This would be carry trade-positive: “Rates are projected to remain on hold with the risks skewed in favor of rate hikes as the Federal Reserve pushes ahead with its policy tightening,” analysts at emerging-market research firm Tellimer wrote on Friday. “This suggests that Egypt is likely to maintain one of the highest real interest rates in the world in 2022, which should continue to underpin demand for Egyptian bonds.”

Others aren’t quite ready to pronounce the end of the easing cycle: Capital Economics still thinks there is a “good chance” of a one-off 50 bps cut should inflation moderate by the middle of the year, while Goldman Sachs economist Farouk Soussa told Bloomberg that lower inflation over the medium-term would allow the central bank to resume easing.


Omicron lands in Egypt

Three Omicron cases were detected over the weekend, marking the variant’s first appearance in the country, according to the Health Ministry. The three cases were detected in people arriving from countries where the variant is already circulating, the statement reads. Two of the three cases are asymptomatic, while the third patient has shown only mild symptoms. All three are currently in isolation under medical supervision, while no further cases have been discovered among people they had come into contact with, the ministry said.

Don’t be surprised: Authorities (and basic science) previously said that it was only a matter of time until the variant made an appearance in Egypt. WHO chief Tedros Adhanom Ghebreyesus last week said Omicron had been reported in 77 countries and had probably already spread undetected to most other nations. The Health Ministry is encouraging citizens to continue to adhere to precautionary measures including mask-wearing and social distancing, and to get vaccinated if they haven’t already done so.

Good thing booster shots are rolling out: The Health Ministry began sending out text messages as of Friday to those eligible for booster shots, notifying them that they’re qualified, without requiring them to register, ministry spokesperson Hossam Abdel Ghaffar told Kelma Akhira’s Lamees El Hadidi (watch, runtime: 2:57). Eligible people — currently only medical staff and senior citizens with chronic medical conditions who completed their regular vaccine dose at least six months ago — will be contacted from the ministry’s current directory of people who signed up for the vaccine. Masaa DMC’s Injy Al Qadi (watch, runtime: 8:17) and Al Hayah Al Youm’s Lobna Assal also had similar coverage (watch, runtime: 24:47).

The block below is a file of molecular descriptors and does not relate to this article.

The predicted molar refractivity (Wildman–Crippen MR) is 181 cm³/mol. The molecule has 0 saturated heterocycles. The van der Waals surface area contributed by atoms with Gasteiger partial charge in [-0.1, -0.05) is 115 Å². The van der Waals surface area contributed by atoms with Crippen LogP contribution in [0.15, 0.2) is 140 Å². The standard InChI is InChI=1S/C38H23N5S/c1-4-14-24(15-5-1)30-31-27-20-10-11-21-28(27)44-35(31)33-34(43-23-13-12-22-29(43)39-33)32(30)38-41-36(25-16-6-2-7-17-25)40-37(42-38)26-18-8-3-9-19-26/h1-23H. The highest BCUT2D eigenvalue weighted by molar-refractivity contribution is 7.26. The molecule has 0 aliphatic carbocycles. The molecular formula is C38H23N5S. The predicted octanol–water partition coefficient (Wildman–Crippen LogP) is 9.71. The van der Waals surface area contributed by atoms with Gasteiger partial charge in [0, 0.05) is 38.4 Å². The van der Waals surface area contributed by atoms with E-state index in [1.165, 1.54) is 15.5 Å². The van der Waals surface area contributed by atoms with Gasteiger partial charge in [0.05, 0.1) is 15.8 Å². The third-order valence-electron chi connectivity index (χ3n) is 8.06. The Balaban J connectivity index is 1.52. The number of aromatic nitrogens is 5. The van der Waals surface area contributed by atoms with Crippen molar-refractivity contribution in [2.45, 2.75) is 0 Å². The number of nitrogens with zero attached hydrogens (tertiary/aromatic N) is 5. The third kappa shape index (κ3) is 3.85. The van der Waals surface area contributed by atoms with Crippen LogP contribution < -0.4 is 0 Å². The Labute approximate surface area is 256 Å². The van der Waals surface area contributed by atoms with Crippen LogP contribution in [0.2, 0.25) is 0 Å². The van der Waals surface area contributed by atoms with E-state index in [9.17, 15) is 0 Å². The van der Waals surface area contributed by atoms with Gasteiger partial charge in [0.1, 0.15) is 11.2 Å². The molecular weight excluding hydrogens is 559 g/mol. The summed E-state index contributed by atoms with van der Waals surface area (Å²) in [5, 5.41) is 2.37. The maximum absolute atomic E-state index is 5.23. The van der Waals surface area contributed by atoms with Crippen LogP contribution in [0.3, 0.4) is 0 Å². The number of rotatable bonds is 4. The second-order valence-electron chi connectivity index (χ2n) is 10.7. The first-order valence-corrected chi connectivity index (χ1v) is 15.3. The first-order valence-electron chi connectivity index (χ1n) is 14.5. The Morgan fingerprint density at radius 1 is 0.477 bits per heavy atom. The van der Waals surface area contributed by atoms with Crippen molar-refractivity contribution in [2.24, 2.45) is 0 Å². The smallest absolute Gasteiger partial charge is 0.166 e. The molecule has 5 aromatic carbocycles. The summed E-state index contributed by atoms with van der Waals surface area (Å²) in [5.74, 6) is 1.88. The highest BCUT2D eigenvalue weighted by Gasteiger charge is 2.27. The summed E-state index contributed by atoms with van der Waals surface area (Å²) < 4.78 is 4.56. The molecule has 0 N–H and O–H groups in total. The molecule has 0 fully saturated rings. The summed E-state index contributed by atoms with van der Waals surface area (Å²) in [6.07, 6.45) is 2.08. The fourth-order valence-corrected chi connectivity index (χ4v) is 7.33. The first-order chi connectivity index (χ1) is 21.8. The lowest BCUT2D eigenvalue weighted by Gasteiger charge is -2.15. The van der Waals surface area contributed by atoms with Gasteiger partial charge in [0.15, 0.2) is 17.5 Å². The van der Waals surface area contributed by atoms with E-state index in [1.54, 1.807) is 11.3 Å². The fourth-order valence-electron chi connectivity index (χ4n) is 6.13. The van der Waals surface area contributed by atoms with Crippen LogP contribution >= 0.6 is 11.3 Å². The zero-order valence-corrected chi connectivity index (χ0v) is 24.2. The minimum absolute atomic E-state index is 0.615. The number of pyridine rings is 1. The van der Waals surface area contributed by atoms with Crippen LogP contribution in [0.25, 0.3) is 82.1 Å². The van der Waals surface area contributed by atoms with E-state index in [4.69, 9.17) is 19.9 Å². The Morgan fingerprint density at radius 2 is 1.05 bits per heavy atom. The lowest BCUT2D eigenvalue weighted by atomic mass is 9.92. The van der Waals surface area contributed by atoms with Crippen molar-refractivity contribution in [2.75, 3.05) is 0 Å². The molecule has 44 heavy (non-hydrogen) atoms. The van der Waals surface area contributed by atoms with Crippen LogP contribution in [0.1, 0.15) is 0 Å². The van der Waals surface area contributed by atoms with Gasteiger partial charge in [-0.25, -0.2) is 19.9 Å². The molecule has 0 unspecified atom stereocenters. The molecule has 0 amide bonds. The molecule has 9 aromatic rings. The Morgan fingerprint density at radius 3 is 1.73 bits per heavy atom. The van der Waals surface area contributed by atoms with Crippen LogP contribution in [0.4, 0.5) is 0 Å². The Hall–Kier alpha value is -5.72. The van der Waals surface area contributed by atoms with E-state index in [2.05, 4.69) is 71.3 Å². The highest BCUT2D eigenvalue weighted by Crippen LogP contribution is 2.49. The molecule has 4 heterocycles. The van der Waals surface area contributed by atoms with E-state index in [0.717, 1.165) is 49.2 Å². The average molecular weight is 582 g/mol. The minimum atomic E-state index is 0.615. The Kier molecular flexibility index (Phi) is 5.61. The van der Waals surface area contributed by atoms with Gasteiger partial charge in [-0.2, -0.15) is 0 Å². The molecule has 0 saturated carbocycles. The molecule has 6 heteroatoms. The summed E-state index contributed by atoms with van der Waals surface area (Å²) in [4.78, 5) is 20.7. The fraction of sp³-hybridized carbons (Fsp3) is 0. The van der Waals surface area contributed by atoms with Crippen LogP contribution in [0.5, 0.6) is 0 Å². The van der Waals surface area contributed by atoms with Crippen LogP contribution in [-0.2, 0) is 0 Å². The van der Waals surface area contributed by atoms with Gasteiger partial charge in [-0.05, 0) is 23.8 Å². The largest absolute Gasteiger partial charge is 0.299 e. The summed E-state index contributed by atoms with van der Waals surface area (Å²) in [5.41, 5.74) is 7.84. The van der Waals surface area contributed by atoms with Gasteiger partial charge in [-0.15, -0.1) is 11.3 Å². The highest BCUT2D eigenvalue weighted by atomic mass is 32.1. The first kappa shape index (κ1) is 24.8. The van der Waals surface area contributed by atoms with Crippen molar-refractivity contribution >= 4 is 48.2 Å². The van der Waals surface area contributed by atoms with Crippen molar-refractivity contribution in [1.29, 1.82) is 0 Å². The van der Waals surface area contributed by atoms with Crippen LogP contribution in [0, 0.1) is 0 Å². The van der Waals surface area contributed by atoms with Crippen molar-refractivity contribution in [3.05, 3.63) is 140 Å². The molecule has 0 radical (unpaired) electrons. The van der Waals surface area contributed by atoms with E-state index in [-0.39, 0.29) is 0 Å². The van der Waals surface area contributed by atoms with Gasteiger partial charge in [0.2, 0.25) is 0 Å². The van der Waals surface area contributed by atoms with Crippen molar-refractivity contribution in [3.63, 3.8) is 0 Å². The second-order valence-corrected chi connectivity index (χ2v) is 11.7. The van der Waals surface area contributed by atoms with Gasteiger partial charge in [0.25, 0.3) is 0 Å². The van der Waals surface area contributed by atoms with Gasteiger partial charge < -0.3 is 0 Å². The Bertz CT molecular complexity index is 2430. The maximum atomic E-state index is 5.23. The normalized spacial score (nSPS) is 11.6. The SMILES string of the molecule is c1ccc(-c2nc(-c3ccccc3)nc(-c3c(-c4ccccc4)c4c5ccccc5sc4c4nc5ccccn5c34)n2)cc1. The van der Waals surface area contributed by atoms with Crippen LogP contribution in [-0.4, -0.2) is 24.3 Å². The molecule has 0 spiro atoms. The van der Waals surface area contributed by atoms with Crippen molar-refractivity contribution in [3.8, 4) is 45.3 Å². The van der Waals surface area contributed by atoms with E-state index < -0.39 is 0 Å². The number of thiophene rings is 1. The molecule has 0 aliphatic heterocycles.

Everybody above the age of 70 should immediately receive a booster shot to help guard against Omicron, regardless of how long it’s been since they got their first round of jabs or what their health condition is, Ashraf El Fiky, a medical officer at Washington-based clinical research organization Emmes, told Lamees (watch, runtime: 11:27).

A total of 53 mn jabs have been administered in Egypt to date, according to Abdel Ghaffar. Around 30% of those who have been vaccinated have received the full dosage of their jabs, the spokesperson told Lamees. University students are also around 95% vaccinated, he said (watch, runtime: 7:36).

We received 200k AstraZeneca vaccine doses from Hungary on Friday, pushing the total number of AstraZeneca jabs we’ve received from Hungary to 450k, the foreign ministry said in a statement.

The Health Ministry reported 902 new covid-19 infections yesterday, down from 910 the day before. Egypt has now disclosed a total of 374,411 confirmed cases of covid-19. The ministry also reported 38 new deaths, bringing the country’s total death toll to 21,315.

Egypt wasn’t the only country to report its first cases of Omicron over the weekend: Qatar’s Health Ministry picked up its first four cases.

Already had covid, or even two jabs? It might not help protect you from Omicron: Risk of reinfection with the Omicron variant is 5.4 times greater than with the Delta variant, according to a new report from Imperial College London’s covid response team.

The weekend brought record covid case numbers for a number of countries/states:

PSA #1- Canada has dropped a widely criticized ban on direct travel from Egypt and nine other African countries and has imposed a covid-19 test requirements for people arriving from all destinations, the Globe and Mail reports.

PSA #2- All travelers to Greece now need to show on entry either a negative PCR test taken no more than 72 hours prior to arrival, or a rapid antigen test taken within 24 hours of arrival, national flag carrier EgyptAir said in a statement. The temporary measure applies for the holiday season, Reuters reported citing a government spokesperson, and follows similar restrictions announced by Italy last week amid the spread of Omicron.


Sawiris family exits struggling Euronews

The Sawiris family is selling its majority stake in Euronews to investment firm Alpac Capital, the loss-making broadcaster said in a statement on Friday. The Portuguese firm has signed a binding offer to buy an 88% stake in Euronews owned by the Sawiris family’s Media Globe Networks (MGN) for an undisclosed amount.

The transaction is set to be finalized during 1Q2022. The remaining 12% stake in Euronews will continue to be held by a consortium of public broadcasters and local authorities that includes France Televisions, Italy's RAI and Abu Dhabi Media Investment Company (ADMIC), though that could change as Euronews looks to tap new capital, Reuters reported, citing Euronews chief exec Michael Peters.